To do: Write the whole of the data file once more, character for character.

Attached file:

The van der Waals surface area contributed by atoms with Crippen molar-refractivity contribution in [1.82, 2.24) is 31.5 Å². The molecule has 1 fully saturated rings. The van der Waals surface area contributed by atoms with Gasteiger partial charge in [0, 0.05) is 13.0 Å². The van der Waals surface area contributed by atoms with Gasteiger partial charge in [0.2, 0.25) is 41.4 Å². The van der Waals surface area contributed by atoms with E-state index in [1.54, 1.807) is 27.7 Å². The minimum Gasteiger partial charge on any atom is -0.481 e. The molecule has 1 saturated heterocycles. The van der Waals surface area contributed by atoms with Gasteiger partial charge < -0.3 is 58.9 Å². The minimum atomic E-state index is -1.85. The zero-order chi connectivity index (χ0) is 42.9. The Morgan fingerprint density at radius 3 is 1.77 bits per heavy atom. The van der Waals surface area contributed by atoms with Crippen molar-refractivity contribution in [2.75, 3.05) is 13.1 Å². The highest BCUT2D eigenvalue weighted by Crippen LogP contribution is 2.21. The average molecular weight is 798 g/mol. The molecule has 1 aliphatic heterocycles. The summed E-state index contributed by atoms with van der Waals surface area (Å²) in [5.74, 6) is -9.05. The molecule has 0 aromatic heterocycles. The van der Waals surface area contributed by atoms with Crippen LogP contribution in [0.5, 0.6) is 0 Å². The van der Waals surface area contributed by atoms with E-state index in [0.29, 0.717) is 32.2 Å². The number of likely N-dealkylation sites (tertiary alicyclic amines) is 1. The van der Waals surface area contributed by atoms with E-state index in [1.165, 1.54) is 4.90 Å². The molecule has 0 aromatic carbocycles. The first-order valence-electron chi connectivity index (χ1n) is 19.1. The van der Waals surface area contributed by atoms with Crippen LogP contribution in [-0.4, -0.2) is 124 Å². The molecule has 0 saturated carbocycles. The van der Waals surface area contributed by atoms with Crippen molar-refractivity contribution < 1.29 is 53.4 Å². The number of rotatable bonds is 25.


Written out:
The van der Waals surface area contributed by atoms with Crippen molar-refractivity contribution in [1.82, 2.24) is 31.5 Å². The molecule has 1 fully saturated rings. The van der Waals surface area contributed by atoms with Gasteiger partial charge in [0, 0.05) is 13.0 Å². The van der Waals surface area contributed by atoms with Gasteiger partial charge in [0.2, 0.25) is 41.4 Å². The van der Waals surface area contributed by atoms with E-state index in [1.54, 1.807) is 27.7 Å². The minimum Gasteiger partial charge on any atom is -0.481 e. The molecule has 1 saturated heterocycles. The van der Waals surface area contributed by atoms with Gasteiger partial charge < -0.3 is 58.9 Å². The minimum atomic E-state index is -1.85. The zero-order chi connectivity index (χ0) is 42.9. The Morgan fingerprint density at radius 3 is 1.77 bits per heavy atom. The van der Waals surface area contributed by atoms with Crippen molar-refractivity contribution in [2.75, 3.05) is 13.1 Å². The highest BCUT2D eigenvalue weighted by Crippen LogP contribution is 2.21. The average molecular weight is 798 g/mol. The molecule has 1 aliphatic heterocycles. The summed E-state index contributed by atoms with van der Waals surface area (Å²) in [5.74, 6) is -9.05. The molecule has 0 aromatic heterocycles. The van der Waals surface area contributed by atoms with Crippen LogP contribution in [0.5, 0.6) is 0 Å². The van der Waals surface area contributed by atoms with E-state index in [0.29, 0.717) is 32.2 Å². The number of likely N-dealkylation sites (tertiary alicyclic amines) is 1. The van der Waals surface area contributed by atoms with E-state index in [1.165, 1.54) is 4.90 Å². The molecule has 0 aromatic carbocycles. The first-order valence-electron chi connectivity index (χ1n) is 19.1. The van der Waals surface area contributed by atoms with Crippen LogP contribution in [-0.4, -0.2) is 124 Å². The molecule has 0 saturated carbocycles. The van der Waals surface area contributed by atoms with Crippen molar-refractivity contribution < 1.29 is 53.4 Å². The number of rotatable bonds is 25.